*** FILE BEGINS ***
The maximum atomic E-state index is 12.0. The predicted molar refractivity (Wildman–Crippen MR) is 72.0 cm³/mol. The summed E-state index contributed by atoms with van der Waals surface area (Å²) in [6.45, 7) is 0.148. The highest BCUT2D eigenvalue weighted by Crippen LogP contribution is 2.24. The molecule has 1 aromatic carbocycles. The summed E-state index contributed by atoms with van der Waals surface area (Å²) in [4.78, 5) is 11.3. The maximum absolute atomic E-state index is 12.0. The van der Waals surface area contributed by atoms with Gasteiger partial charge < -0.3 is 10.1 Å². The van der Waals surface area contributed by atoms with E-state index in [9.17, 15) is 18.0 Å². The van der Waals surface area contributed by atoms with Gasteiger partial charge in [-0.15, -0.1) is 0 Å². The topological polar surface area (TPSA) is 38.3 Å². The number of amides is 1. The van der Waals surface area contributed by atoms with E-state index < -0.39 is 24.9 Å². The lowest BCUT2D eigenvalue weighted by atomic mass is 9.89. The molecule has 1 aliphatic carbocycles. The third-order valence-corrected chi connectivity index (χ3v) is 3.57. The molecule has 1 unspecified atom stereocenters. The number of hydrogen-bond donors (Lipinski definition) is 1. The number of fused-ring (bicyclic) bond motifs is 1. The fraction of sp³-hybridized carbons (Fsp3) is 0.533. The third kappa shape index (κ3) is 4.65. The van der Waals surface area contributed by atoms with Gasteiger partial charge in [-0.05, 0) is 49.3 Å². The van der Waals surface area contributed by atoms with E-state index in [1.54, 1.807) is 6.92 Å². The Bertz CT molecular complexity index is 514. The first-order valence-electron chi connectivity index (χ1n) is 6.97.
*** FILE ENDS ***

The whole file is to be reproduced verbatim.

The maximum atomic E-state index is 12.0. The predicted molar refractivity (Wildman–Crippen MR) is 72.0 cm³/mol. The summed E-state index contributed by atoms with van der Waals surface area (Å²) in [6.45, 7) is 0.148. The highest BCUT2D eigenvalue weighted by Crippen LogP contribution is 2.24. The molecule has 1 aromatic carbocycles. The summed E-state index contributed by atoms with van der Waals surface area (Å²) in [4.78, 5) is 11.3. The maximum absolute atomic E-state index is 12.0. The van der Waals surface area contributed by atoms with Gasteiger partial charge < -0.3 is 10.1 Å². The van der Waals surface area contributed by atoms with E-state index in [9.17, 15) is 18.0 Å². The van der Waals surface area contributed by atoms with Gasteiger partial charge in [-0.15, -0.1) is 0 Å². The topological polar surface area (TPSA) is 38.3 Å². The number of amides is 1. The van der Waals surface area contributed by atoms with E-state index < -0.39 is 24.9 Å². The lowest BCUT2D eigenvalue weighted by atomic mass is 9.89. The molecule has 1 aliphatic carbocycles. The third-order valence-corrected chi connectivity index (χ3v) is 3.57. The molecule has 1 unspecified atom stereocenters. The number of hydrogen-bond donors (Lipinski definition) is 1. The number of fused-ring (bicyclic) bond motifs is 1. The fraction of sp³-hybridized carbons (Fsp3) is 0.533. The third kappa shape index (κ3) is 4.65. The van der Waals surface area contributed by atoms with Gasteiger partial charge in [-0.05, 0) is 49.3 Å². The van der Waals surface area contributed by atoms with E-state index in [1.54, 1.807) is 6.92 Å². The Bertz CT molecular complexity index is 514. The first-order valence-electron chi connectivity index (χ1n) is 6.97.